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this is vacuously true for all elements, x, in the empty set, P(x) is true there is no x to falsify the claim of P(x) so you can conclude the statement is true
I've been doing some research and I found that this is a shorthand for \[x\in \emptyset \Rightarrow P(x) \] Which is TRUE, but I don't see the relationship.
But that is like a convention because there is no x to make TRUE the statement.
doesn't matter the only thing that causes a condition to be false is if "True implies False" in this case, the conditional statement is always false, so it can imply anything, and the entire statement will always evaluate to true
in other words, the only thing that causes a conditional statement to be false is if the conditional is true AND the consequent is false
I understand what you say about the conditional statement, but what I'm not sure is how you can go from the universal quantifier to a conditional statement.
\[x\in \emptyset \Rightarrow P(x)\] totally makes sense to me. What I can't see is how is this equivalent to the universal quantification.
Sorry, can anyone just tell me what \(\rm P(x)\) stands for?
I do know that conditional is not equivalent to \(\rm if\cdots then\) statements.
Oh, I get it.
\[P(x)\] is a predicate with a parameter x. Once you know the value of the parameter x you can say it becomes a proposition and you can say if its TRUE or FALSE. For example \[x > 0\]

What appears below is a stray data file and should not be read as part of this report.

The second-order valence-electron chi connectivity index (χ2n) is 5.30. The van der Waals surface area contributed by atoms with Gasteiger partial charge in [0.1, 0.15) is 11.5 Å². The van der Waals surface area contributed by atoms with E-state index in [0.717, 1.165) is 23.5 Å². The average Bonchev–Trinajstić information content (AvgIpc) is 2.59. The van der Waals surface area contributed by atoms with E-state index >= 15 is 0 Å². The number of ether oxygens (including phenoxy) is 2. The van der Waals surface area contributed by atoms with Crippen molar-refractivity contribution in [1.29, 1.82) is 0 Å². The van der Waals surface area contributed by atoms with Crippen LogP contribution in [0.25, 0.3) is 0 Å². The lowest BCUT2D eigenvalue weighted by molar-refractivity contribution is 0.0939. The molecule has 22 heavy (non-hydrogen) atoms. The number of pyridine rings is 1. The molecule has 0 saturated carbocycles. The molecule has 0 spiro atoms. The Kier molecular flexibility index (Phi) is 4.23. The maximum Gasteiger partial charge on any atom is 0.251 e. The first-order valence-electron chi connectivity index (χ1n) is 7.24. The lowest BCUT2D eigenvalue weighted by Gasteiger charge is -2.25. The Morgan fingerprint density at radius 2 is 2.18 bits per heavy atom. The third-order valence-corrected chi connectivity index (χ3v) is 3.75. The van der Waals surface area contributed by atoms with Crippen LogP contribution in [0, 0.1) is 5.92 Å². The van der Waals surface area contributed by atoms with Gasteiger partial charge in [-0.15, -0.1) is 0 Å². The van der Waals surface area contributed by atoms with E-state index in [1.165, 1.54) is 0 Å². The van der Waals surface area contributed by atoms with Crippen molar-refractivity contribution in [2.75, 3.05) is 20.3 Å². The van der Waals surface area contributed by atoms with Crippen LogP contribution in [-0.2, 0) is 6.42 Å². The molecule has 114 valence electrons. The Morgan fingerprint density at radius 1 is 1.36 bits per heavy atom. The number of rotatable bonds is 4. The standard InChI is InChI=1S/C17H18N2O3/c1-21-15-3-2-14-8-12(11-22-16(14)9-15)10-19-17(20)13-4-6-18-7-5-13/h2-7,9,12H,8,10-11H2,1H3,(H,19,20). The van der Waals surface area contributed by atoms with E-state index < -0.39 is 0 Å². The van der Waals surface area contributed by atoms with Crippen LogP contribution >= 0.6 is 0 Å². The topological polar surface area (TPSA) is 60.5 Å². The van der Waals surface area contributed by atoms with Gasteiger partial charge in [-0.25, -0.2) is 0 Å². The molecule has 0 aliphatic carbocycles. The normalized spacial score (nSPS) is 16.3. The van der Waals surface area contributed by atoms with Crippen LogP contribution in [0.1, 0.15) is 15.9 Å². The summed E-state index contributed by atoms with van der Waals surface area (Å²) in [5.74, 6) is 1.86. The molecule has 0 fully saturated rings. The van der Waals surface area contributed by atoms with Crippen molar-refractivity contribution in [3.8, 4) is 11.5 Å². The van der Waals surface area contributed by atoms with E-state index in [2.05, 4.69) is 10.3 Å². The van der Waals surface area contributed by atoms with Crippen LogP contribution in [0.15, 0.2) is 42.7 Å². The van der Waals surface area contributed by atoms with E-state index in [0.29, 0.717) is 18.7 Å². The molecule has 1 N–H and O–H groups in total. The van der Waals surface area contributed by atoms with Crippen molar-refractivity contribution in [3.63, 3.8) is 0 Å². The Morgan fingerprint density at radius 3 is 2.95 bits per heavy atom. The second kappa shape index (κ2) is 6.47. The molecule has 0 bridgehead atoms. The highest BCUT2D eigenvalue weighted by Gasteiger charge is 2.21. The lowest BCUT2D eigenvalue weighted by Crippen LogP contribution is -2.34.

if you give x the value -1 you can say that the proposition is FALSE.
\[\forall x \in \emptyset :\rm P(x)\]This is true, means that \(\rm P(x)\) is true for all \(x\) in empty set. If a conditional is true, then: * The first value is false. * If not false, then the second value must be true. In other words \(1\implies 0\) is false.
So \(x \in \emptyset \implies P(x)\) is true. If \(x \not \in \emptyset\), then the first part of the conditional is false. So the statement is true.
If \(x \in \emptyset\), we know that \(P(x)\) is true so the conditional is true.
So the statement is always true, and it is given in your original statement that it is true.
Two statements having the same truth tables are equivalent.
what i was trying to say earlier was that a universal quantifier states a case for any x in the empty set so an equivalent statement is exactly as you have written you can state the case for any x in the empty set as \[(x \in \emptyset) \rightarrow P(x)\]
Then can I turn every universal quantification into an implication?
the only difference is in the notation. \[\forall x \in \emptyset, P(x)\] just says "for any x in the empty set, P(x) is true" whereas \[(x \in \emptyset) \rightarrow P(x)\] just says "if x is in the empty set, then P(x) is true"
yes you can
generally speaking \[\forall x \in X, P(x)\] is equivalent to \[(x \in X) \rightarrow P(x)\]